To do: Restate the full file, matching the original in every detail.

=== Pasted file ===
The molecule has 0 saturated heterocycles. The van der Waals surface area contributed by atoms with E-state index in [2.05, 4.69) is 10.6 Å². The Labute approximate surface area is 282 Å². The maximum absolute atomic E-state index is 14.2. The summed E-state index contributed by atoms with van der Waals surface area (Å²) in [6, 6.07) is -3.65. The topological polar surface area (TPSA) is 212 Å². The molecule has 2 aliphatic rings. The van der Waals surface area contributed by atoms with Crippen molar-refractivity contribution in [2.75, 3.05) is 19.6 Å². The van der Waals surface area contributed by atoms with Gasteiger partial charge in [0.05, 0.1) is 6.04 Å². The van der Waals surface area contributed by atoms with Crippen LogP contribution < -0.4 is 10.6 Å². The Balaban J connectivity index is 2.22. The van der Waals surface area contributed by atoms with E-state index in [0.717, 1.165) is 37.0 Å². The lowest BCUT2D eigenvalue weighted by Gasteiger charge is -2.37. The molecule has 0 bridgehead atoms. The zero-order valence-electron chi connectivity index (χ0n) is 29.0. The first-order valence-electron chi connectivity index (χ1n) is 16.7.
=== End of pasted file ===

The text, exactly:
The molecule has 0 saturated heterocycles. The van der Waals surface area contributed by atoms with E-state index in [2.05, 4.69) is 10.6 Å². The Labute approximate surface area is 282 Å². The maximum absolute atomic E-state index is 14.2. The summed E-state index contributed by atoms with van der Waals surface area (Å²) in [6, 6.07) is -3.65. The topological polar surface area (TPSA) is 212 Å². The molecule has 2 aliphatic rings. The van der Waals surface area contributed by atoms with Crippen molar-refractivity contribution in [2.75, 3.05) is 19.6 Å². The van der Waals surface area contributed by atoms with Gasteiger partial charge in [0.05, 0.1) is 6.04 Å². The van der Waals surface area contributed by atoms with Crippen LogP contribution < -0.4 is 10.6 Å². The Balaban J connectivity index is 2.22. The van der Waals surface area contributed by atoms with E-state index in [0.717, 1.165) is 37.0 Å². The lowest BCUT2D eigenvalue weighted by Gasteiger charge is -2.37. The molecule has 0 bridgehead atoms. The zero-order valence-electron chi connectivity index (χ0n) is 29.0. The first-order valence-electron chi connectivity index (χ1n) is 16.7.